“We realized that ‘The Sciences’ includes a very broad spectrum and the disciplines are so different,” she said. “For example, math majors may not be interested in the same topics as biology majors.” The art gallery is now planning a math-oriented tour for students this spring.
Another idea that took hold is a series of hour-long sketching sessions in the gallery for STEM majors. Ma utilized social media and word-of-mouth to promote the event. She also asked professors to show her event posters in many of her introductory STEM courses, including organic chemistry, statistics, and biology.
“We invite students to come sketch with people who have similar interests,” she said. Ma works with the visiting students, giving them some basic lessons in drawing and taking them to a new part of the gallery each time.
According to Odo, one challenge to creating these kinds of programs is trying to be too big, too soon. By starting with smaller pilot programs, he and Ma can see what works, what is meaningful to STEM majors, and then scale the programs up to be useful to students and faculty.
“This is a very thoughtful process and we want to identify best practices. We want to explore the ideas that can bridge these two areas of study,” said Odo, adding that this is an important moment for art museums to be part of the conversation about scientific education in the United States.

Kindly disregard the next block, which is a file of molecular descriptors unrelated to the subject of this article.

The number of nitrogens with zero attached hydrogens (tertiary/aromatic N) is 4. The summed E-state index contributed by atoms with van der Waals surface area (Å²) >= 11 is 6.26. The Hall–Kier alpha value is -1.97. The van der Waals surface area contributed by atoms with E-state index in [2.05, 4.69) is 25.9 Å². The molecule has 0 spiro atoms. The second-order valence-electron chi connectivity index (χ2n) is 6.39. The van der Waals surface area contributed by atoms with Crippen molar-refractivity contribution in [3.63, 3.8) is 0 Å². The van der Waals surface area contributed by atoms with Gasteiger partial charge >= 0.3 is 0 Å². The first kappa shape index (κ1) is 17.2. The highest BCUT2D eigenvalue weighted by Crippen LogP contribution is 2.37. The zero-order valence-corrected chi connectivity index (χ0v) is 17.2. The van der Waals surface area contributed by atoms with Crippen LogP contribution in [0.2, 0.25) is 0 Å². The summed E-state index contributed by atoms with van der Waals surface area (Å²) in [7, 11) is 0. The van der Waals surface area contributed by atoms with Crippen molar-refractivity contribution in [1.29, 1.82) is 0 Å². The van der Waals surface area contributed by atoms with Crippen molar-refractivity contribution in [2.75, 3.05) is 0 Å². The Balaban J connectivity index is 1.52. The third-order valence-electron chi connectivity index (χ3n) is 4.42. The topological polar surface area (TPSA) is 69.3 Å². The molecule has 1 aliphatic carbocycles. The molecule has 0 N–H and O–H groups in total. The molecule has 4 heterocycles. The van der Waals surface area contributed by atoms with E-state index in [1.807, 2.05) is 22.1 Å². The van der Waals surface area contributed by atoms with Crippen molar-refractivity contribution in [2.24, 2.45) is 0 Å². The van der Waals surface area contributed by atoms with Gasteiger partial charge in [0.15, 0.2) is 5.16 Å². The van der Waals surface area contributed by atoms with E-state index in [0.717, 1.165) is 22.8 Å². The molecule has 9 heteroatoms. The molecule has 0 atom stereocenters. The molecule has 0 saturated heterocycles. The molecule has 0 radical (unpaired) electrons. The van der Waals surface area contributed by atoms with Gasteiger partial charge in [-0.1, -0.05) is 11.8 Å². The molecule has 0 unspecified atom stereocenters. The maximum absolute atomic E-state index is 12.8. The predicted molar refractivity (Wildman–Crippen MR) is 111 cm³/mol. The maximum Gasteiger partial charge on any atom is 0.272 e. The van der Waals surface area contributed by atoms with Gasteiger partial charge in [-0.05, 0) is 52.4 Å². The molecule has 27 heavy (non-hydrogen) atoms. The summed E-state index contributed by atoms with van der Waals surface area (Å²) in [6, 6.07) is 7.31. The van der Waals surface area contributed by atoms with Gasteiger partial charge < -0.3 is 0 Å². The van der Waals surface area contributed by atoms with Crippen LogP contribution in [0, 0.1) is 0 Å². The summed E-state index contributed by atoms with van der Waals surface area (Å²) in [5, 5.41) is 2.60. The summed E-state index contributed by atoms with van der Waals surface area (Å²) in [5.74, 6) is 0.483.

“Museums can be an important partner in how we reframe the discussion about teaching young scientists,” he said, noting that museums are an unrecognized resource for combining interests in art and science.
“Museums provide a space that supports all different kinds of thinking,” he said. “Students don’t have to make an exclusive choice to follow one discipline or another. There is no reason for science majors to leave art behind,” he added.
Both Odo and Ma agree that time-challenged students can benefit from visiting the museums beyond purely intellectual pursuits.
“We want every student to feel welcome here,” said Odo. “This is a space for exploring, but it’s also a place for pleasure and relaxation.”
Odo will be leaving Yale this April to take up a new position as director of student programs and research curator of university collections initiatives at the newly renovated Harvard Art Museums. Ma will spend the summer as an Amgen Scholar for the 2014 Stanford Summer Research Program. She was one of 32 students selected from more than 1,000 applications for the prestigious science research fellowship, which is offered at the top research facilities across the United States and Europe.
“It is very possible I was selected due to my unique artistic and scientific background,” she said.
While Ma’s internship at the art gallery will conclude this spring, she plans to continue the STEM+Arts sketching sessions with fellow students when she returns to campus in the fall.
“We’ve already gathered a good group who come to each of our events and we hope to draw in even more people next year,” she said. “It’s a lot of fun. We talk about science and sketch!”